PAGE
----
And finally, there is an old Sierra Club aphorism: if your hands (or feet) are cold, put on a hat.Jan 20, 2020 at 5:49 pm #3628062
Your glove setup looks fine in itself. My suggestion would be to wear nitrile gloves next to skin as vapor barrier. They make a big difference in my opinion. You can use the basic painters/medical exam gloves or look for thicker ones…Jan 20, 2020 at 5:57 pm #3628063
I had a pair of possum down gloves from zpacks.. first time i wore them out, they got a huge hole in the palm or thumb area.. pretty much rendered them useless.. i also have the socks… meh’ they are just ok. They seem to stretch out and became quitters after 1 or 2 uses. ( quitters meaning they lost there tightness around calves, they just stretched out and drop down).
What would those rubber nitrile gloves do other then vapor barrier? I feel like my hands would just sweat in them and drip sweat down my sleeve and freeze it? I could try it out and see one time..Jan 20, 2020 at 6:12 pm #3628065Brad RogersBPL Member
@mocs123Locale: Southeast Tennessee
I’m not sure if it would be warm enough, but what about a liner glove like Polartec Powerstretch, then a warm mitt on top, either a 200wt fleece mitt or perhaps something warmer like the Ragged Mountain Tuckermitt, and then a shell glove on top, like the Borah eVent Mitts or the MLD eVent mitts?Jan 20, 2020 at 6:18 pm #3628066
At some point I picked up the need for hand and feed vapor barriers in cold conditions. Nitrile gloves on my hands and oven roast bags on my feet. They work for me. I’m able to “comfortably” strip down to liner gloves and nitrile gloves to do different tasks around camp that require more dexterity. I’m even able to strip down to the nitrile gloves for short periods of time. Just returned from an overnighter in Western mass with morning temps below zero F and I only had to resort to mittens once to rewarm my hands after they got very cold wearing just the nitriles for a few minutes. The rest of the time I just used minimally insulated gloves.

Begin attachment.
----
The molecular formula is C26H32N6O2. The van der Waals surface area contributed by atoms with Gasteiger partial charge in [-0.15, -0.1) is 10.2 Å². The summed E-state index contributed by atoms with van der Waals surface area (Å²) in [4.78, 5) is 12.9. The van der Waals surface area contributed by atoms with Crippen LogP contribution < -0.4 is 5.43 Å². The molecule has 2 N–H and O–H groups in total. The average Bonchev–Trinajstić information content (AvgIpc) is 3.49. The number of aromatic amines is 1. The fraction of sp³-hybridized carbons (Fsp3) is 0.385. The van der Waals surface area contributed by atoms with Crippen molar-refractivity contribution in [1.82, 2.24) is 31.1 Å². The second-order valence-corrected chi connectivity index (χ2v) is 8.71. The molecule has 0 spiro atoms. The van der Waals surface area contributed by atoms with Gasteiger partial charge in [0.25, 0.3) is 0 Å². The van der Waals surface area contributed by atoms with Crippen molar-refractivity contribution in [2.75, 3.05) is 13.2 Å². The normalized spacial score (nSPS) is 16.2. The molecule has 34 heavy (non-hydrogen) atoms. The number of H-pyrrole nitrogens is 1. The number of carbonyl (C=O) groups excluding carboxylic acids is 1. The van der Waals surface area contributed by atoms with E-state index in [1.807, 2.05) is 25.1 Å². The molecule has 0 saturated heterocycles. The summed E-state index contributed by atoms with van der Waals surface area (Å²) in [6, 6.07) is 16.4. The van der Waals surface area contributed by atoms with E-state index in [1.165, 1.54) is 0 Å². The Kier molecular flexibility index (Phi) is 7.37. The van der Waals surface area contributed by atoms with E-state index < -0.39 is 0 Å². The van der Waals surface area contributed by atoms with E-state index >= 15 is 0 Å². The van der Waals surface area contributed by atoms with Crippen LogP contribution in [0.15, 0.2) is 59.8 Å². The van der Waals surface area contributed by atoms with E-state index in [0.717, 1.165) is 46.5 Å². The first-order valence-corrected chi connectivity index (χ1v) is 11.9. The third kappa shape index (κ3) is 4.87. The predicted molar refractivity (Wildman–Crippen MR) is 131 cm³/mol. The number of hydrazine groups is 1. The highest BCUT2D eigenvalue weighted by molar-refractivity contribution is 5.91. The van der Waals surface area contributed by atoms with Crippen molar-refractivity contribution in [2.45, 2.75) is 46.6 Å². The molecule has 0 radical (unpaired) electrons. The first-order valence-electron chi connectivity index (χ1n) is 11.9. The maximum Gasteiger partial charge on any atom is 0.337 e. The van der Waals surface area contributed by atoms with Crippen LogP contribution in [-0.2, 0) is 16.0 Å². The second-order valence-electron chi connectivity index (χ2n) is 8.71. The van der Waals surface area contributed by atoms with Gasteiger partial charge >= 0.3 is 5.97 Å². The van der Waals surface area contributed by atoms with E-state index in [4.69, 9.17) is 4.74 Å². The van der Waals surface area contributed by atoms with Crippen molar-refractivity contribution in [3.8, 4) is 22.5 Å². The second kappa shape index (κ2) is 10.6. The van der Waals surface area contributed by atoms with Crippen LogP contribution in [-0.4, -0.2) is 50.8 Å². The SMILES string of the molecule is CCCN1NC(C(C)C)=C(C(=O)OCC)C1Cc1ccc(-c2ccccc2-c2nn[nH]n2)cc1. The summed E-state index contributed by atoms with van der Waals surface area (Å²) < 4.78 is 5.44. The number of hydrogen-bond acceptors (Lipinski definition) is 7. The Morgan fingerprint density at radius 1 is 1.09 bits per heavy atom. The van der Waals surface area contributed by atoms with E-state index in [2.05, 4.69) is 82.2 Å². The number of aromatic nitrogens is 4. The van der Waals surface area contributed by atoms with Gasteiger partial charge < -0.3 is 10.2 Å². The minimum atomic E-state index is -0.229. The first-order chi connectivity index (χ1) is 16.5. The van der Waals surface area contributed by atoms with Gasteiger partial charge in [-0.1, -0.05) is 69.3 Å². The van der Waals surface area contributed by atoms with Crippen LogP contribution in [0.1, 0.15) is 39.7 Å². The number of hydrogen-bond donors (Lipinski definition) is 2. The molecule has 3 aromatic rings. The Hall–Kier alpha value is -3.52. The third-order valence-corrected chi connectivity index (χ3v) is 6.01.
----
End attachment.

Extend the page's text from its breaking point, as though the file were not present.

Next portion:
Never experienced sweat from my hands running down my forearm…Jan 21, 2020 at 3:51 am #3628099Edward John MBPL Member
Sounds like you had what you needed. I don’t usually suffer from cold hands but when I do I suffer greatly, what works for me sometimes is the inclusion of wristlets made from old worn out socks or LW fingerless mitts over the LW liners.
My go to glove for cold weather is a trigger finger or 3 finger glove from OR with overmittens if needed. I own OR Altimates but they are usually too warm when used with the liners so I have used them as an outer mitten with the gloves mentioned a couple of times, it doesn’t get all that cold in Oz but I have used the above combinations in New York winters in the Adirondacks at around -30C. My deep cold experience is limited but fingerless mitts can help in many environments if you need to use your fingers short term to tie knots etcJan 21, 2020 at 4:41 am #3628100David PBPL Member